In recent months, a striking array of people -- from the Kardashians to those within the Heritage Foundation -- have called attention to the often-forgotten ability of the president to shorten sentences and pardon convictions. It's no wonder: There is a crisis of over-incarceration in this country, and the pardon power is an obvious way to address it.
Inaction has exacerbated the problem, as the federal pardon power has nearly faded away. President Obama's recent grant of 17 pardons in minor, old cases does little to refute this. Even after these pardons, this president remains the stingiest user of executive clemency in recent history. In addition to a handful of pardons through the course of his presidency, President Obama has granted only a single commutation petition (which merely reduces a sentence), while denying over 3,000. Meanwhile, over 5,000 federal prisoners continue to serve sentences under an old mandatory minimum sentencing statute for crack cocaine sentences that has been reformed but not made retroactive.
No one seems happy with this abandonment of an important Constitutional power. Reports critical of Obama's performance have recently been issued by experts at both the conservative Heritage Foundation and the liberal American Constitution Society, and Supreme Court Justice Anthony Kennedy has condemned the dissolution of the pardon power both while on and off the bench. Such rare consensus among the right, the left, and the middle must mean that something is very wrong.
The process for considering clemency petitions is a part of the problem, according to the critics. The United States Pardon Attorney and his small staff are a part of the Department of Justice, and several levels of review stand between that office and the president. Those tasked with evaluating the apportionment of mercy are embedded deep within the agency charged with prosecution. The stingy results are predictable.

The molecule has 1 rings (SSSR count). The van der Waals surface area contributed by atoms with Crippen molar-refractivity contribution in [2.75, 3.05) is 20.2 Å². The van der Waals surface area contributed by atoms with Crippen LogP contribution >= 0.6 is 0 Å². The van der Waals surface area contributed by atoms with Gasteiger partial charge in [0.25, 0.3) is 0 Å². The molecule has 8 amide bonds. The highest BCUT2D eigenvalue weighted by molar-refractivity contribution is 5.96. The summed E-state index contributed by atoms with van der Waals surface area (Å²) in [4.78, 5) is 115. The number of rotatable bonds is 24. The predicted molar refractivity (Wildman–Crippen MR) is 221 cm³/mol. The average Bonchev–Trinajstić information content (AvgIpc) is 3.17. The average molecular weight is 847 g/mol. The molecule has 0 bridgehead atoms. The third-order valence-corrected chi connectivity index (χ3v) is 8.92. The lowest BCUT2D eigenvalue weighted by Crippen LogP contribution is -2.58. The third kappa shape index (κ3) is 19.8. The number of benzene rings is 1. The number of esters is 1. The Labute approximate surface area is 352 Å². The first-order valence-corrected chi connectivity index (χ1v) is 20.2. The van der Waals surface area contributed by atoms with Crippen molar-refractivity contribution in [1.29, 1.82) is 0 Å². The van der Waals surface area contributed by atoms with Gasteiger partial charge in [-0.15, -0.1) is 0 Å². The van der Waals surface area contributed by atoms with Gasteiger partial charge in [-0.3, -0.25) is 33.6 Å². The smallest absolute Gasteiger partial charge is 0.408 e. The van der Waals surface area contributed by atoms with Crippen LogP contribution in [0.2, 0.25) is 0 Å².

Three simple steps would cure this systemic problem. First, the consideration of clemency needs to be taken out of the Department of Justice. Second, clemency petitions should be evaluated by a diverse, bi-partisan board rather than a single official. Finally, clemency considerations should be routinized, with that board presenting its recommendations to the president at regular intervals.
It is no accident that the precipitous decline in the use of the pardon power coincided with President Reagan's delegation of responsibility to an office nested within the lower tiers of the Department of Justice. The first step in restoring a constitutionally appropriate use of clemency will be to reverse that choice. As Paul Rosenzweig put it in a Heritage Foundation Legal Memorandum:
... using career prosecutors to screen pardon applications has the natural tendency of subjecting pardon applications to greater scrutiny with less lenity to be expected, because career prosecutors (like any human beings) are products of their culture and less likely to see flaws in the actions of their colleagues.
If we take it out of the DOJ, though, where do we put it? The best answer is a modern clemency board, of the sort used in one form or another by nearly all of the states. Such a board can bring together diverse specialties, including defense attorneys, former judges, and, yes, representation from the DOJ. We trust juries because of their multiple viewpoints and ability to discern truth through deliberation, and those same strengths could underlay this later review. The cost of such a board would be offset by the savings that would come from an increased number of shortened sentences.
Finally, having taken the process out of the Department of Justice and created a clemency board, the final step in this reform should be to assure routinized and transparent consideration of clemency petitions. Regular and periodic meetings between the clemency board and the president would ensure that clemency not fade into the background amid the constant river of crisis that often flows through the White House. Transparency would take two forms: prospectively announcing the primary factors the board would look for, and then revealing the reasons that individual petitions are granted in an annual report. With this, the process may become less political.
The president of the United States is a Constitutional scholar, and it is the Constitution itself which creates the odd but important pardon power of the executive. It is nothing less than a charge to do justice while embracing mercy, a job made possible by the humble acknowledgment that our laws at times are not perfectly fit to the changing shapes of human frailties. We can only hope that the president possesses the strength to embrace that humility.